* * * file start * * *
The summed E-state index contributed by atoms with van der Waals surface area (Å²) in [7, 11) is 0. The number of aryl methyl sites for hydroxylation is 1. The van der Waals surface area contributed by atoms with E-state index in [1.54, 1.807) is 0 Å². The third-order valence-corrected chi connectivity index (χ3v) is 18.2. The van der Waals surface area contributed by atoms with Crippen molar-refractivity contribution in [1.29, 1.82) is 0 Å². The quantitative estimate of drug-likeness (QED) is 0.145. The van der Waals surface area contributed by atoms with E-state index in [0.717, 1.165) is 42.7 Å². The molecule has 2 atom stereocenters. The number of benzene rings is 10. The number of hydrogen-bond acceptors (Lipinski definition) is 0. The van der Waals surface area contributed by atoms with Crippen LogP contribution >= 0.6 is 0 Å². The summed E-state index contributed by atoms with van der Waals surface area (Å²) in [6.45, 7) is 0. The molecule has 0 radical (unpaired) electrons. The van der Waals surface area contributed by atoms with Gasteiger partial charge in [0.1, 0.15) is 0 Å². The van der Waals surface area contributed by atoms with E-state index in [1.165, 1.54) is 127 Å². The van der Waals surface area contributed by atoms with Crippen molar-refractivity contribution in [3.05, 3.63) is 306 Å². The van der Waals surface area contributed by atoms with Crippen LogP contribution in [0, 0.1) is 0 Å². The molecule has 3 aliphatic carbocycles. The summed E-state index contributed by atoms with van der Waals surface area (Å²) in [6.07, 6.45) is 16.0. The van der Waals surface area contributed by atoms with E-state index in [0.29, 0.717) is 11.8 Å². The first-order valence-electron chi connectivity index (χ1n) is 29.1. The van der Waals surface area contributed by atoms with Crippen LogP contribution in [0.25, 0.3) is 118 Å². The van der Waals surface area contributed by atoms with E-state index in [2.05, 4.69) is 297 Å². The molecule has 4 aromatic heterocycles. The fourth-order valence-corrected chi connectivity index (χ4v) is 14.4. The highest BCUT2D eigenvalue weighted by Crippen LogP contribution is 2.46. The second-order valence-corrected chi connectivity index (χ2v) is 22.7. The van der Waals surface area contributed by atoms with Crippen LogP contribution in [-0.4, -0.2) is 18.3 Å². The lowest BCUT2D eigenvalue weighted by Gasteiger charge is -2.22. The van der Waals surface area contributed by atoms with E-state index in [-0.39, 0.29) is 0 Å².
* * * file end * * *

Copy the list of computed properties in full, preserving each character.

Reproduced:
The summed E-state index contributed by atoms with van der Waals surface area (Å²) in [7, 11) is 0. The number of aryl methyl sites for hydroxylation is 1. The van der Waals surface area contributed by atoms with E-state index in [1.54, 1.807) is 0 Å². The third-order valence-corrected chi connectivity index (χ3v) is 18.2. The van der Waals surface area contributed by atoms with Crippen molar-refractivity contribution in [1.29, 1.82) is 0 Å². The quantitative estimate of drug-likeness (QED) is 0.145. The van der Waals surface area contributed by atoms with E-state index in [0.717, 1.165) is 42.7 Å². The molecule has 2 atom stereocenters. The number of benzene rings is 10. The number of hydrogen-bond acceptors (Lipinski definition) is 0. The van der Waals surface area contributed by atoms with Crippen LogP contribution >= 0.6 is 0 Å². The summed E-state index contributed by atoms with van der Waals surface area (Å²) in [6.45, 7) is 0. The molecule has 0 radical (unpaired) electrons. The van der Waals surface area contributed by atoms with Gasteiger partial charge in [0.1, 0.15) is 0 Å². The van der Waals surface area contributed by atoms with E-state index in [1.165, 1.54) is 127 Å². The van der Waals surface area contributed by atoms with Crippen molar-refractivity contribution in [3.05, 3.63) is 306 Å². The van der Waals surface area contributed by atoms with Crippen LogP contribution in [0, 0.1) is 0 Å². The molecule has 3 aliphatic carbocycles. The summed E-state index contributed by atoms with van der Waals surface area (Å²) in [6.07, 6.45) is 16.0. The van der Waals surface area contributed by atoms with E-state index in [0.29, 0.717) is 11.8 Å². The first-order valence-electron chi connectivity index (χ1n) is 29.1. The van der Waals surface area contributed by atoms with Crippen LogP contribution in [0.25, 0.3) is 118 Å². The van der Waals surface area contributed by atoms with E-state index in [2.05, 4.69) is 297 Å². The molecule has 4 aromatic heterocycles. The fourth-order valence-corrected chi connectivity index (χ4v) is 14.4. The highest BCUT2D eigenvalue weighted by Crippen LogP contribution is 2.46. The second-order valence-corrected chi connectivity index (χ2v) is 22.7. The van der Waals surface area contributed by atoms with Crippen LogP contribution in [-0.4, -0.2) is 18.3 Å². The lowest BCUT2D eigenvalue weighted by Gasteiger charge is -2.22. The van der Waals surface area contributed by atoms with E-state index in [-0.39, 0.29) is 0 Å².